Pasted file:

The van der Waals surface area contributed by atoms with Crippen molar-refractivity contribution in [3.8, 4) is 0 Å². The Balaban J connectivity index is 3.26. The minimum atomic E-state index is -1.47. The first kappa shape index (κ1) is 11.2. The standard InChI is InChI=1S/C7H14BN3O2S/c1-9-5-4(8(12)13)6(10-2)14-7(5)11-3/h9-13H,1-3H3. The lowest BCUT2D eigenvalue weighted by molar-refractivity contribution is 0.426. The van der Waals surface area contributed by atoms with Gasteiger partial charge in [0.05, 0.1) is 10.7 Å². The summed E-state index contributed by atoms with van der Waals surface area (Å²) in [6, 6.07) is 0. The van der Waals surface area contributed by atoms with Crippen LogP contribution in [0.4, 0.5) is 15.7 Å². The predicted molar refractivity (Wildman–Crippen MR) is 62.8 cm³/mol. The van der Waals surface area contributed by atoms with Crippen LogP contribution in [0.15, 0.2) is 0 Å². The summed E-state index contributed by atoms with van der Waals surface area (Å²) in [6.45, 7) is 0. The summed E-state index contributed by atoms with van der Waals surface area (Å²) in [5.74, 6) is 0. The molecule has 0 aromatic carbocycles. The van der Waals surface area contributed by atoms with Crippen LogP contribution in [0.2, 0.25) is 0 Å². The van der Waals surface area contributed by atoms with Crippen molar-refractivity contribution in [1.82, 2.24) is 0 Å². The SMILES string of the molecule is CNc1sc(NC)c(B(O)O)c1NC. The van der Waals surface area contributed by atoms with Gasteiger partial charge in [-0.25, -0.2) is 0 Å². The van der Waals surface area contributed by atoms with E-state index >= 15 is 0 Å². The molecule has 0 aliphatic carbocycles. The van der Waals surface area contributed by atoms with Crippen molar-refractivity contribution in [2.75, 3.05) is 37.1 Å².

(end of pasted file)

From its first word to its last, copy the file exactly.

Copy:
The van der Waals surface area contributed by atoms with Crippen molar-refractivity contribution in [3.8, 4) is 0 Å². The Balaban J connectivity index is 3.26. The minimum atomic E-state index is -1.47. The first kappa shape index (κ1) is 11.2. The standard InChI is InChI=1S/C7H14BN3O2S/c1-9-5-4(8(12)13)6(10-2)14-7(5)11-3/h9-13H,1-3H3. The lowest BCUT2D eigenvalue weighted by molar-refractivity contribution is 0.426. The van der Waals surface area contributed by atoms with Gasteiger partial charge in [0.05, 0.1) is 10.7 Å². The summed E-state index contributed by atoms with van der Waals surface area (Å²) in [6, 6.07) is 0. The van der Waals surface area contributed by atoms with Crippen LogP contribution in [0.4, 0.5) is 15.7 Å². The predicted molar refractivity (Wildman–Crippen MR) is 62.8 cm³/mol. The van der Waals surface area contributed by atoms with Crippen LogP contribution in [0.15, 0.2) is 0 Å². The summed E-state index contributed by atoms with van der Waals surface area (Å²) in [6.45, 7) is 0. The summed E-state index contributed by atoms with van der Waals surface area (Å²) in [5.74, 6) is 0. The molecule has 0 aromatic carbocycles. The van der Waals surface area contributed by atoms with Crippen LogP contribution in [0.2, 0.25) is 0 Å². The van der Waals surface area contributed by atoms with Crippen molar-refractivity contribution in [1.82, 2.24) is 0 Å². The SMILES string of the molecule is CNc1sc(NC)c(B(O)O)c1NC. The van der Waals surface area contributed by atoms with Gasteiger partial charge in [-0.25, -0.2) is 0 Å². The van der Waals surface area contributed by atoms with E-state index >= 15 is 0 Å². The molecule has 0 aliphatic carbocycles. The van der Waals surface area contributed by atoms with Crippen molar-refractivity contribution in [2.75, 3.05) is 37.1 Å².